# How does a spinning electron produce a magnetic field?

I learned in my undergraduate physics class that atoms have magnetic fields produced by the orbit of electrons and the spin of electrons. I understand how an orbit can induce a magnetic field because a charge moving in a circle is the same as a loop of current.

What I do not understand is how a spinning ball of charge can produce a magnetic field. Can someone explain how spin works, preferably in a way I can understand?

• I think everyone missed the point of this question. I think the more important thing is if electron spin can produce a magnetic field just as its alleged classical analogue (a spherical shell charge distribution) – user76187 Mar 25 '15 at 8:02

An electron is not a spinning ball of charge and the intrinsic spin of particles cannot be understood in such terms. Not only is it difficult to make sense of what it means for a pointlike particle to spin, but also when treating the electron as a spinning ball of charge one finds a value of the ratio between the magnetic moment and the angular momentum that is a factor $2$ too small.

To understand why a rotating charged ball generates a magnetic field, note that every charge on the ball will move in a circle, so there is in fact a current, and that current will generate a magnetic field.

• I see. A point in space does not have a direction. That is why scientists assign some arbitrary vector like the dipole moment. – Tad May 6 '14 at 21:40
• The dipole moment is not arbitrary, it is a measurable quantity. – Robin Ekman May 6 '14 at 21:44
• Ok it's not a spinning ball how then is is the fine structure constant described relative to your answer ? and are there TWO relative motions , one being the wave particle probability wave of where you might find the electron , and the other is the angular momentum? Does the relative motion of the probability wave of the electron produce a magnetic field? and the magnetic moment is in addition to? or is the magnetic moment the field produced by the relative motion ? – Sedumjoy Aug 23 '17 at 3:48

There is no classical analogue to visualise what spin is. We found out from experiments that particles have an intrinsic property which we named spin which produces a magnetic moment. You cannot visualise it since fundamental particles are zero-dimensional points in space so the term "spinning around its axis" makes no physical sense.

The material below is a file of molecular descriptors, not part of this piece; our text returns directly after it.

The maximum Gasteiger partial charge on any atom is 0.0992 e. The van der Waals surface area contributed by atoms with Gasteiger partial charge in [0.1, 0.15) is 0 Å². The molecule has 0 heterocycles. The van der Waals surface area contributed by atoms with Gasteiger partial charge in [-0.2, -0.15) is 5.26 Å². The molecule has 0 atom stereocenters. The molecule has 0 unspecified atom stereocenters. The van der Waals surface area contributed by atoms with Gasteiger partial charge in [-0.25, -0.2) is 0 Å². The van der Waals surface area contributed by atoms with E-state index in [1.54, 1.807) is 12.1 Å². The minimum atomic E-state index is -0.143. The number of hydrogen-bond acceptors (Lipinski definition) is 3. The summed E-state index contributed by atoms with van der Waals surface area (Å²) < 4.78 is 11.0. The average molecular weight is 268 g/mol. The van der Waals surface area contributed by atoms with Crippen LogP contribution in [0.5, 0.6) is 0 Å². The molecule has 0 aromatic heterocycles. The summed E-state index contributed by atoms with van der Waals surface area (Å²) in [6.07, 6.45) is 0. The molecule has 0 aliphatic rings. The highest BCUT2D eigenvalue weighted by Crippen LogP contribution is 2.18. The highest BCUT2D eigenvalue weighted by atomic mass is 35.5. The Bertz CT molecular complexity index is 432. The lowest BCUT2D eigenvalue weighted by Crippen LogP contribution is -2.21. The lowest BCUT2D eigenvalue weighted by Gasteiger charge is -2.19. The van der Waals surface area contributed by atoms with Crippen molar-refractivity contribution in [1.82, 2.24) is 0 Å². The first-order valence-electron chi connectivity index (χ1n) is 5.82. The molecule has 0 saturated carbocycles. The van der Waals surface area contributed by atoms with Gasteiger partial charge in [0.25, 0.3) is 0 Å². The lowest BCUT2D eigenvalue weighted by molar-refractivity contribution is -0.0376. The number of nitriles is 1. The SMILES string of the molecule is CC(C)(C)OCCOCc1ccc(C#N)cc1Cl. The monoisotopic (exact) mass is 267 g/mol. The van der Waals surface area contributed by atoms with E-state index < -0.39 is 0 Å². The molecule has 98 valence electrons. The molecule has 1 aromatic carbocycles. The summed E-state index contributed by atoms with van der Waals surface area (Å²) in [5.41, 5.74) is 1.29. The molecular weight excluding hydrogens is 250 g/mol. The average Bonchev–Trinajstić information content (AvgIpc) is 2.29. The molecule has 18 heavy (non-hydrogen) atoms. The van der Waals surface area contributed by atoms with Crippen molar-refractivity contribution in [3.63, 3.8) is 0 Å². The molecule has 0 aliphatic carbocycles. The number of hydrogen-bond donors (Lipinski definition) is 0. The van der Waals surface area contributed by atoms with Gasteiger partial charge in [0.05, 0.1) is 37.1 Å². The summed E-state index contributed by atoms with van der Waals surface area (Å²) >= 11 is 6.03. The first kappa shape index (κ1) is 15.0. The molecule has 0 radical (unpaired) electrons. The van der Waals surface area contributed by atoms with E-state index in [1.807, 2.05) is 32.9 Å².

Its a strictly observational effect which fits well with our mathematical models and explains a great range of phenomena in nature.

• So a stationary electron still has two magnetic poles? – Cees Timmerman Jan 10 '18 at 17:16
• This answer doesn't address the questions raised by the OP. – thermomagnetic condensed boson May 16 '18 at 5:37

Another way to visualize electron spin is to consider the "Dirac Electron"

Dirac's one equation for a massive particle can be rewritten as two equations for two interacting massless particles, where the coupling constant of the interaction is the mass of the electron.

We can follow these rules and visualize a current loop capturing an orthogonal magnetic field. This way you can represent both electrons and anti-electrons as left or right handed particles. These particles can also exist as either up or down state relative to its environment. These coupled spinors spin orthogonal to themselves. From the direction of spin, you can see there is no way to push the electron and anti-electron together without destroying them.

Also note, turning the inner (blue) loop 360 degrees, only turns the larger (red) loop 180 degrees leaving it upside down. You must turn another 360 degrees (720 total) before it is right side up.

• Could you please draw a bigger version of the diagrams - I am finding it hard to see what they are saying. Also, you need to emphasise that they are only a geometrical analogy for the Dirac equation - but even so, I am sure there is a helpful answer there with a bit more description. – WetSavannaAnimal Oct 18 '14 at 9:30

Electrons don't spin. It is just what they decided to call a certain intrinsic property. They could of called it the X factor or magnetic factor but they called it spin for some reason

• IMO you also need to say that this property, when added to a particle's orbital angular momentum and summed over a closed system of particles, heeds the law of conservation of angular momentun. So, although I think your point that "don't get too hung up on the classical analogy" is an excellent one, things are not quite as arbitrary as one might read this answer. – WetSavannaAnimal Oct 18 '14 at 9:38
• This answer doesn't address the questions raised by the OP. – thermomagnetic condensed boson May 16 '18 at 5:38

It can be proven that nothing "rotates" in an electron. Its spin angular momentum $\hbar/2$ is completely included in its electromagnetic field with the assumption that the "dressed" electrons magnetic flux is precisely on flux quantum (fluxon) $\Phi_{0} = h / 2 e$. Generally, if a charge q is immersed in a magnetic field of flux $\Phi$, a "hidden" canonical electromagnetic angular momentum $L = q \Phi/ 2 \pi$ is generated. Substitute $q = e$ and $\Phi = \Phi_{0}$ and you will get $L = \hbar/2$.